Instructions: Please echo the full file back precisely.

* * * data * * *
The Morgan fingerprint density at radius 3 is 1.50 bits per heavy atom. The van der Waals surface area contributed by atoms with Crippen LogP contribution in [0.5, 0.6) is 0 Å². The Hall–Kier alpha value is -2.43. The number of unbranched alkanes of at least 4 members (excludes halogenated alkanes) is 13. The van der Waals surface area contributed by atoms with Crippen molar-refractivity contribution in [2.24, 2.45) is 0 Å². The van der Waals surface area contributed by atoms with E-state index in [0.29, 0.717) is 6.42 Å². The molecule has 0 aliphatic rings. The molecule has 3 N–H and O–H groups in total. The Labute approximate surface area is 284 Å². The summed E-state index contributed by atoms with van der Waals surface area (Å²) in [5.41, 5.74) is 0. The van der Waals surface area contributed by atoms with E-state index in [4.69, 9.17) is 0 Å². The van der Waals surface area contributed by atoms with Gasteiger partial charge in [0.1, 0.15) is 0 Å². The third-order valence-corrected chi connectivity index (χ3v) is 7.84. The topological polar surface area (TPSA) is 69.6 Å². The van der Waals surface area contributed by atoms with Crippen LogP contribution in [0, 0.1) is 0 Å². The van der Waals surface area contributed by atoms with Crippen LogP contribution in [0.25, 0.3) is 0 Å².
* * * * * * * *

The Morgan fingerprint density at radius 3 is 1.50 bits per heavy atom. The van der Waals surface area contributed by atoms with Crippen LogP contribution in [0.5, 0.6) is 0 Å². The Hall–Kier alpha value is -2.43. The number of unbranched alkanes of at least 4 members (excludes halogenated alkanes) is 13. The van der Waals surface area contributed by atoms with Crippen molar-refractivity contribution in [2.24, 2.45) is 0 Å². The van der Waals surface area contributed by atoms with E-state index in [0.29, 0.717) is 6.42 Å². The molecule has 0 aliphatic rings. The molecule has 3 N–H and O–H groups in total. The Labute approximate surface area is 284 Å². The summed E-state index contributed by atoms with van der Waals surface area (Å²) in [5.41, 5.74) is 0. The van der Waals surface area contributed by atoms with E-state index in [4.69, 9.17) is 0 Å². The van der Waals surface area contributed by atoms with Gasteiger partial charge in [0.1, 0.15) is 0 Å². The third-order valence-corrected chi connectivity index (χ3v) is 7.84. The topological polar surface area (TPSA) is 69.6 Å². The van der Waals surface area contributed by atoms with Crippen LogP contribution in [0, 0.1) is 0 Å². The van der Waals surface area contributed by atoms with Crippen LogP contribution in [0.25, 0.3) is 0 Å².